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    Re: Cocked hats, again.
    From: George Huxtable
    Date: 2007 Mar 15, 21:42 -0000

    Gary appears to be still finding it difficult to accept the 1 in 4
    argument for the probability of a fix-triangle embracing the true
    position of an observer.
    
    First, I ask him if he has seriously considered the statistical
    argument that has been put forward in support of that argument, and
    whether he has found any holes or flaws that cause him to reject its
    conclusions.
    
    He has put forward a counter example, which I have done my best to
    follow, ignoring the mock-biblical language. To me, it doesn't address
    the point in question. It applies only to the restricted situation
    where the intercepts are several sigmas from the true position, and
    that applies to a tiny fraction only of possible observations. So even
    if Gary's conclusion, in those rare situations, is correct, it has
    little relevance, on average, to the 1 in 4 question. That applies to
    the whole gamut of possible triangle, large ones and small ones,
    hardly any of which will correspond to Gary's rare example.
    
    Going to his figure 6, that shows a probability of 1/4 of the true
    position being in each of those 4 quadrants, which is fair enough. But
    what will be the actual distribution of possible positions? It will
    correspond to a crowd of dots, like a swarm of bees, centred on where
    the two position lines cross. Nearly all the observations will lie
    near the centre of that shaded area, and hardly any near the edges,
    because Gary has chosen to put its boundary several sigmas away from
    the crossing point. So when he chooses, in figure 11, to restrict the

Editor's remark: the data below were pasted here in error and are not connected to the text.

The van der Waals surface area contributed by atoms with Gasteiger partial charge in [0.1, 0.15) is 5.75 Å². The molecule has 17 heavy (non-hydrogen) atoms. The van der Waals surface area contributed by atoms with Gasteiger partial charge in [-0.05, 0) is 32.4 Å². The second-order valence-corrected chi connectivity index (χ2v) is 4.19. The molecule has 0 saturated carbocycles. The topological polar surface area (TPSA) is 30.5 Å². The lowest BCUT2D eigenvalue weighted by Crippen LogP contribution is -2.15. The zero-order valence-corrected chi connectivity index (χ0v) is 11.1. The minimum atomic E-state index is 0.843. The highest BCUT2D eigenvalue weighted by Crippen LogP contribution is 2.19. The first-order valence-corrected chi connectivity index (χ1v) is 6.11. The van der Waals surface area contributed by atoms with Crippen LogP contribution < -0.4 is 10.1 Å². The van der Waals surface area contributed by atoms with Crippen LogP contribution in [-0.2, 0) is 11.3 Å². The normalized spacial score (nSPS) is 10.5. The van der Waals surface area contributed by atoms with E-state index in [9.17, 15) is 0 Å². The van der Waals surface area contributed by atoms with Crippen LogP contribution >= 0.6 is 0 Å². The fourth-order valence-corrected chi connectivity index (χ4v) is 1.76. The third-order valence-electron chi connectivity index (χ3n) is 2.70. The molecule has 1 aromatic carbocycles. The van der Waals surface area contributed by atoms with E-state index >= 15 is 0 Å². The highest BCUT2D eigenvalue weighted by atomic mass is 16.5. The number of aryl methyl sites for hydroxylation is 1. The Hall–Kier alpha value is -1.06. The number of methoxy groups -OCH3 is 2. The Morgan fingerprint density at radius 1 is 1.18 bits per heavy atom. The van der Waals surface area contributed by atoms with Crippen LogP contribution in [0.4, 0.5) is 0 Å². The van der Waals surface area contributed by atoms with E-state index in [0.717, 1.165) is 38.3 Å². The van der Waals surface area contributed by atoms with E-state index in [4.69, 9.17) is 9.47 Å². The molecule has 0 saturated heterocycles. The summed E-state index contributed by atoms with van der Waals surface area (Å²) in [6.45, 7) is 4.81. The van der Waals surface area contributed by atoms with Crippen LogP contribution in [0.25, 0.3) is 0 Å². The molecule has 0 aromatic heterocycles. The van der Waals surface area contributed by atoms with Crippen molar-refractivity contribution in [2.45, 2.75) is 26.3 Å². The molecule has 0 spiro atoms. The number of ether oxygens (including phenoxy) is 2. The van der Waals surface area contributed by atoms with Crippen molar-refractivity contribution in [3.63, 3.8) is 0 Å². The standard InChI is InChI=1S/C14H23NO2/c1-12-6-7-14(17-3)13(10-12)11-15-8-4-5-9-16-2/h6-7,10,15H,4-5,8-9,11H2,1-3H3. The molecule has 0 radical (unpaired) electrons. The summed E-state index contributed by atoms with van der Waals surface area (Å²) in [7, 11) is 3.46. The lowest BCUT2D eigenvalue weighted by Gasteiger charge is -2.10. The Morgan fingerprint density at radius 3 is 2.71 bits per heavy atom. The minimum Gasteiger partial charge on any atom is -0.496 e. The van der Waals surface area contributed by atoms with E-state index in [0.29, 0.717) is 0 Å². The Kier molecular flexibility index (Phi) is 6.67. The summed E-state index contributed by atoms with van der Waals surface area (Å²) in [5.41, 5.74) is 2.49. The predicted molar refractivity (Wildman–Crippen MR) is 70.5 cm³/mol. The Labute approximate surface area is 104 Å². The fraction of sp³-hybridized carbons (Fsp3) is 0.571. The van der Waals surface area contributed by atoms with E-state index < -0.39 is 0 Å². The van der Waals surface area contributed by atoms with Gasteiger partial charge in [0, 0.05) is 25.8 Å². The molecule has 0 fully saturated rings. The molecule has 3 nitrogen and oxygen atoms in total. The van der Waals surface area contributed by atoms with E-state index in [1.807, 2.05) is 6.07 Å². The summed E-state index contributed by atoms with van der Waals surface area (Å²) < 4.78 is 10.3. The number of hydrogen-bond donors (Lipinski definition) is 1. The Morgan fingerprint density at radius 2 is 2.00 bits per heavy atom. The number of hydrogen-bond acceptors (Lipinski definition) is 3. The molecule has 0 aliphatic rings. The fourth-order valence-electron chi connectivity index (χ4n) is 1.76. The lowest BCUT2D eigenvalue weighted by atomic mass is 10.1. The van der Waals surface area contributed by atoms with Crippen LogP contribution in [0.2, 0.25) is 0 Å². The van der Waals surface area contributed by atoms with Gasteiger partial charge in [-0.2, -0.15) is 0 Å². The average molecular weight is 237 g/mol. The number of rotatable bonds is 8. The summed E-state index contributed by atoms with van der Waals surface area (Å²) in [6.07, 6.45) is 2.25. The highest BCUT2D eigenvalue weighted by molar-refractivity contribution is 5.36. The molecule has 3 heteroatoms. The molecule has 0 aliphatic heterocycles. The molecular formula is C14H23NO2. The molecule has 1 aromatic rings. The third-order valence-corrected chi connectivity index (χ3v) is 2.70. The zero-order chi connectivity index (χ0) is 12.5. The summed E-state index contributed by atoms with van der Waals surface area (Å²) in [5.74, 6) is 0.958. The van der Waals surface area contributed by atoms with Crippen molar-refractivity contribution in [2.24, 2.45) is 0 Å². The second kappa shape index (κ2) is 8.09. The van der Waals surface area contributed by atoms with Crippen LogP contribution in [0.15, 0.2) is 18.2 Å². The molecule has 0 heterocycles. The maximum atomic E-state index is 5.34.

area further, by imposing a limit on its possible distance from the
    new diagonal position lines, that may cut off two corners of the
    shaded area, but will exclude none (or hardly any) of the possible
    observations.
    
    So when he writes- "Diagram 11 shows that the northwest and southeast
    quadrants now have somewhat more than a one in four chance and the
    southwest and northeast each have somewhat less than a one in four
    probability", that isn't so. Although the areas may differ, the
    populations of those four areas will differ only insignificantly.
    
    Any argument based on such rare events has no bearing on the
    statistical distribution of the vast majority of observations, which
    will lie near the centre of his picture.
    
    Finally, a request. If Garry has more sketches to send, I ask him to
    scan several such diagrams to each sheet, as I'm now getting submerged
    in paper.
    
    George.
    
    contact George Huxtable at george---.u-net.com
    or at +44 1865 820222 (from UK, 01865 820222)
    or at 1 Sandy Lane, Southmoor, Abingdon, Oxon OX13 5HX, UK.
    
    
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